Asset Allocation: Growth and Equities?

by Michael J. Howell12. December 2012 20:44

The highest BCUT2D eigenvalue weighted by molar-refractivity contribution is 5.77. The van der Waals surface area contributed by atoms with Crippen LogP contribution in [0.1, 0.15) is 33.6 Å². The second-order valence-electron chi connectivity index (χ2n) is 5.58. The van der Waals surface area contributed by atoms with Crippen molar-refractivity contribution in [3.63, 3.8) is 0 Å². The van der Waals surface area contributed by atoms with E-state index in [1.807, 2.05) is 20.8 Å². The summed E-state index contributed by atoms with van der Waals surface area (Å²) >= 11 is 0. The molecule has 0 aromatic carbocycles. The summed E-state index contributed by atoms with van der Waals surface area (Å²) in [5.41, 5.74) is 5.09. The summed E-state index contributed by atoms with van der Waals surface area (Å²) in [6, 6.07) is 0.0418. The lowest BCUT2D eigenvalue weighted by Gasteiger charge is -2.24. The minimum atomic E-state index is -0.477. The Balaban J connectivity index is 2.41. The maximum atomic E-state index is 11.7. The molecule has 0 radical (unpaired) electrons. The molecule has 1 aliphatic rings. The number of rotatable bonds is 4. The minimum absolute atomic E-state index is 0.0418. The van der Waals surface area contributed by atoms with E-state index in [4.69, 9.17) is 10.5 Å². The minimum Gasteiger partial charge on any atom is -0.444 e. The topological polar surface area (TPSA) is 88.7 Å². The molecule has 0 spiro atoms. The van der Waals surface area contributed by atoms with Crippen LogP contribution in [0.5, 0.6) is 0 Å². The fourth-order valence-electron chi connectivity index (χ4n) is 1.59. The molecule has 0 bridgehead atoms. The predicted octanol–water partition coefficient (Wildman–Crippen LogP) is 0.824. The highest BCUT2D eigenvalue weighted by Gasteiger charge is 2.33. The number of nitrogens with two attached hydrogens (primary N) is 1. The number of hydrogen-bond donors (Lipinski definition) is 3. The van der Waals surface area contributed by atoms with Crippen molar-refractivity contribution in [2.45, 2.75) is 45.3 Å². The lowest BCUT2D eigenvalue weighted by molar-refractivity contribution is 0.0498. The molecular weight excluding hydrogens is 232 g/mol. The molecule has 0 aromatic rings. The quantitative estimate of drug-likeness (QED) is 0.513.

A recent FT blog contained academic wranglings concerning the 'fact' that faster economic growth is associated with lower equity returns! The professors are striving to find a paradox when really there is not one. Bonds (taking due account of inflation) correlate negatively with GDP growth and commodity prices (taking due account of resource sector productivity) correlate positively with GDP growth. These two asset markets seem to do what theory says. However, when equities are introduced, sometimes they correlate negatively with bonds and sometimes positively. It looks like equities are at fault. But we know that eps growth is strongly positively correlated to GDP growth, so the true culprit is equity valuation. Since P/Es cannot disappear to zero, this tells us that different valuation regimes must exist that include periods when valuations move oppositely to eps growth. Thus, sometimes equity valuations are pro-cyclical, e.g. right now, and sometimes they are anti-cyclical, e.g. 1980s and 1990s: two periods when they saw their highest correlation to bonds. What explains these regimes is a combination of inflation, the credit cycle and the starting valuation level. Moderate inflations, with strong credit growth, are typically when equity valuations are at their highest. The bottom line is that when economic activity picks up: equities will outperform. See latest research note: 'The Return of TAA'


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